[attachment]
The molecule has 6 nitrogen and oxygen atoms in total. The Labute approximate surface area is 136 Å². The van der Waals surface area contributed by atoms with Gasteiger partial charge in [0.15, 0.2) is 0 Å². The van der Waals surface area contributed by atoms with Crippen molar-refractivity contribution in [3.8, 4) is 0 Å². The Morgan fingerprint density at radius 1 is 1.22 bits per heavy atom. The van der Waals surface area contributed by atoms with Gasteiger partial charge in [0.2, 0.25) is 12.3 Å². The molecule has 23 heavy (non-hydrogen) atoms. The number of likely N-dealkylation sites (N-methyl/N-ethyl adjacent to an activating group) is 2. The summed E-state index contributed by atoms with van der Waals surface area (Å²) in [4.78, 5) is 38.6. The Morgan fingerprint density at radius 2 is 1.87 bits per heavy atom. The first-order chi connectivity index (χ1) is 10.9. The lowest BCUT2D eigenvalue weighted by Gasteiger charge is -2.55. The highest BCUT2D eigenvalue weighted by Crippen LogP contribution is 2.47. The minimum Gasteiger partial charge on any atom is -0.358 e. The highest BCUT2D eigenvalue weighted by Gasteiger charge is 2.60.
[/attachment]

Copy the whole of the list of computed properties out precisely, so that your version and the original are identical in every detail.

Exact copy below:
The molecule has 6 nitrogen and oxygen atoms in total. The Labute approximate surface area is 136 Å². The van der Waals surface area contributed by atoms with Gasteiger partial charge in [0.15, 0.2) is 0 Å². The van der Waals surface area contributed by atoms with Crippen molar-refractivity contribution in [3.8, 4) is 0 Å². The Morgan fingerprint density at radius 1 is 1.22 bits per heavy atom. The van der Waals surface area contributed by atoms with Gasteiger partial charge in [0.2, 0.25) is 12.3 Å². The molecule has 23 heavy (non-hydrogen) atoms. The number of likely N-dealkylation sites (N-methyl/N-ethyl adjacent to an activating group) is 2. The summed E-state index contributed by atoms with van der Waals surface area (Å²) in [4.78, 5) is 38.6. The Morgan fingerprint density at radius 2 is 1.87 bits per heavy atom. The first-order chi connectivity index (χ1) is 10.9. The lowest BCUT2D eigenvalue weighted by Gasteiger charge is -2.55. The highest BCUT2D eigenvalue weighted by Crippen LogP contribution is 2.47. The minimum Gasteiger partial charge on any atom is -0.358 e. The highest BCUT2D eigenvalue weighted by Gasteiger charge is 2.60.